Diagnosis of Adult Chronic Rhinosinusitis: Can Nasal Endoscopy Predict Intrasinus Disease?


Arif Ali Kolethekkat,1* Roshna Rose Paul,2 Mary Kurien,1 Shyam Kumar,3 Rashid Al Abri,1 and Kurien Thomas4

  DOI 10.5001/omj.2013.120  
1ENT Division, Department of Surgery, Sultan Qaboos University Hospital, P.O. Box 38, P.C. 123, Al Khoud, Sultanate of Oman.
2Department of ENT, Speech and Hearing, Christian Medical College, Vellore, Tamil Nadu, India.
3Department of Radio Diagnoses, Vellore Tamil Nadu, India.
4Professor and Director of Research, Oman Medical Specialty Board, Al Khoud, Sultanate of Oman.

Received: 17 Jul 2013
Accepted: 10 Oct 2013

*Address correspondence and reprints request to: Arif Ali Kolethekkat, ENT Division, Department of Surgery, Sultan Qaboos University Hospital, P.O. Box 38, P.C. 123, Al Khoud, Sultanate of Oman.
E-mail: arifalik@hotmail.com

How to cite this article

Kolethekkat AA, Paul RR, Kurien M, Kumar S, Al Abri R, Thomas K. Diagnosis of Adult Chronic Rhinosinusitis: Can Nasal Endoscopy Predict Intrasinus Disease?. Oman Med J 2013 Nov; 28(6):427-431.

How to cite this URL

Kolethekkat AA, Paul RR, Kurien M, Kumar S, Al Abri R, Thomas K. Diagnosis of Adult Chronic Rhinosinusitis: Can Nasal Endoscopy Predict Intrasinus Disease?. Oman Med J 2013 Nov; 28(6):427-431. Available from http://www.omjournal.org/fultext_PDF.aspx?DetailsID=448&type=fultext


Objectives: To define the role of endoscopic evaluation of middle meatus in adult patients clinically diagnosed to have chronic rhino-sinusitis and its ability to predict intra-sinus mucosal involvement as compared to CT scan.

Methods: This prospective analytical study was conducted on consecutive patients with diagnosis of chronic rhino-sinusitis who were symptomatic and fulfilled the American Academy of Otolaryngology - Head and Neck Surgery Task Force criteria. The patients were enrolled prospectively and were subjected to rigid diagnostic nasal endoscopy and classified as defined by the revised Sinus Allergy Health Partnership Task Force criteria. The patients then underwent non contrast CT sinuses on the same day. Results were analyzed as a diagnostic test evaluation using CT as a gold standard.

Results: Among the 75 study patients with symptom based chronic rhino-sinusitis, nasal endoscopy was abnormal in 65 patients (87%). Of these patients, 60/65 (92%) showed positive findings on CT scan. Ten patients had normal endoscopy, of these 6/10 (60%) had abnormal CT scan. Sensitivity and specificity of diagnostic nasal endoscopy against CT scan were 91% (95% CI: 81-97) and 44% (95% CI: 14-79), respectively. The likelihood ratio for positive nasal endoscopy to diagnose chronic rhino-sinusitis was 1.6 and the likelihood ratio to rule out chronic rhino-sinusitis when endoscopy was negative was 0.2.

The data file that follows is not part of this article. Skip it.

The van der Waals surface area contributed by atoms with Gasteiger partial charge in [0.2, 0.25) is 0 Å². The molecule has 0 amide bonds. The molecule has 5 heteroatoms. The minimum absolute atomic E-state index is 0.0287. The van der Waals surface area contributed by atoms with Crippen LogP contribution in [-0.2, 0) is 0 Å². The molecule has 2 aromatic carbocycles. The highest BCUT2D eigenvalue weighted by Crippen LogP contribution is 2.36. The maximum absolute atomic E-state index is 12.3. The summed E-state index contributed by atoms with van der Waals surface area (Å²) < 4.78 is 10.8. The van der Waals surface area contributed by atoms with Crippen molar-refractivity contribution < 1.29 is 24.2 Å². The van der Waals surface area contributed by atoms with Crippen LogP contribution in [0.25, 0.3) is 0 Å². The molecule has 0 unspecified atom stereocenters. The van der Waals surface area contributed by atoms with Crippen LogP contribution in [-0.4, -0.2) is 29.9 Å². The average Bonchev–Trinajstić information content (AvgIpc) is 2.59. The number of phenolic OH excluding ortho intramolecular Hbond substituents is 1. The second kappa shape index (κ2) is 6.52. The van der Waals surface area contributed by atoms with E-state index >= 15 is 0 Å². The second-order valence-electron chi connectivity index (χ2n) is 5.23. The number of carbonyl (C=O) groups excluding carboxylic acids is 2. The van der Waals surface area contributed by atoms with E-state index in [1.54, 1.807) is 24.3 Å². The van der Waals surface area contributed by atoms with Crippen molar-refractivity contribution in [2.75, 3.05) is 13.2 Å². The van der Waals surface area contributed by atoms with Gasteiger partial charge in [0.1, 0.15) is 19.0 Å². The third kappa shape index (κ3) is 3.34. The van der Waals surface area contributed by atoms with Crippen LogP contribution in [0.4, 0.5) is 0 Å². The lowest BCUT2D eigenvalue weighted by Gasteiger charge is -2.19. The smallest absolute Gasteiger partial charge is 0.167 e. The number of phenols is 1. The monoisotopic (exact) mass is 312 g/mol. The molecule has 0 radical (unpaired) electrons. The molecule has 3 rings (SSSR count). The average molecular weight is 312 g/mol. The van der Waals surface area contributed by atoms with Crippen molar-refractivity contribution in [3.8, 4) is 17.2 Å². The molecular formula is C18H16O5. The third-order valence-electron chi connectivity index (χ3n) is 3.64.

Conclusion: Nasal endoscopy is a valid and objective diagnostic tool in the work up of patients with symptomatic chronic rhino-sinusitis. When clinical suspicion is low (<50%) and endoscopy is negative, the probability of rhino-sinusitis is very low (<17%) and there is no need to perform a CT scan to reconfirm this finding routinely. Endoscopy alone is able to diagnose chronic rhino-sinusitis in >90% of patients when clinical suspicion is high (88%) as defined in this study by AAO-HNS Task Force criteria. Negative endoscopy, however, does not totally exclude the sinus disease in patients fulfilling task force criteria. CT scan may be needed on follow-up if there is clinical suspicion in 10% of these patients who are negative on endoscopy if symptoms persists. It is thus possible to reduce the number of CT scans if patients are carefully selected based on clinical criteria and endoscopy is done initially as part of their evaluation.

Keywords: Chronic; Sinusitis; Endoscopy; CT scan; Sensitivity; Specificity; Likelihood ratio.


Chronic rhinosinsusitis (CRS) is one of the common diseases affecting people globally with significant negative impact on quality of life.1 The definition of CRS is currently based on subjective symptoms as defined by the American Academy of Otolaryngology- Head and Neck Surgery (AAO-HNS) Task Force criteria,2 detailed in Table 1, which was revised in 2002 by the Sinus Allergy Health Partnership (SAHP) Task Force (Table 2).3 The SAHP task-force stressed the need for objective criteria in confirming the diagnosis and initiating treatment. In the hospital setting, diagnostic nasal endoscopy and CT scan are routinely used to establish the diagnosis of CRS.